Cuban lawmakers approve new legal rights for citizens

The Cuban National Assembly on Thursday approved new legal rights for citizens after the government was sharply criticized earlier this year for its handling of protests.

The changes, which follow a 2019 update to the country’s constitution and go into effect next year, aim to increase protections for people who have been accused of crimes and allow citizens to gain access to their own court documents, according to Reuters.

Defendants will now be notified of charges against them, and people who are detained will be given access to an attorney within 24 hours, Reuters reported.

Cuban lawyer Eloy Viera, who currently lives in Canada, told the news agency that the new law marks a major step forward for the country. 

“This law offers more guarantees and adheres much more to international standards than the regulations currently in force,” Viera said.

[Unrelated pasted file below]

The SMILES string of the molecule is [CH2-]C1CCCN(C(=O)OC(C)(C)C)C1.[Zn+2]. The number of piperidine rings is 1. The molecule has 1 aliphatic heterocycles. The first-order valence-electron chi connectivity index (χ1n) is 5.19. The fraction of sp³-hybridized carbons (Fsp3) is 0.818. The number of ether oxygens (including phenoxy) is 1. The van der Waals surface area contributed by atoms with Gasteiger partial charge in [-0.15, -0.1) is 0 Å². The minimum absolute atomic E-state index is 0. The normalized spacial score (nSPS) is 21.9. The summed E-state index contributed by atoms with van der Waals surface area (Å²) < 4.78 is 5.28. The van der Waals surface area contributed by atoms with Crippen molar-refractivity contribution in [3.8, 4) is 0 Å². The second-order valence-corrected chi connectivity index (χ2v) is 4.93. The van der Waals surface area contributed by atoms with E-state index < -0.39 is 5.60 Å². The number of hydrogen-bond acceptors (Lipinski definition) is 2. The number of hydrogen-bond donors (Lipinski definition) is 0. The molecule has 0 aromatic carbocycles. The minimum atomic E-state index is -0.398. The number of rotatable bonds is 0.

However, William LeoGrande, a professor of government at American University in Washington, said that how Cuba decides to implement the laws will determine how much protection its citizens actually receive.

“The laws … still give officials considerable discretion and only time will tell how they use it, especially in political cases,” he reportedly said.

Viera added that he is unsure that the new law will be applied to citizens who took part in July protests that sought an end to food shortages and high prices due to the coronavirus pandemic.

“I do not believe that this new legislation will have a definitive influence on the processes already initiated today, and politically motivated, by the July 11 protesters,” he said. 

Tags Cuba Cuban law Cuban protests Reuters
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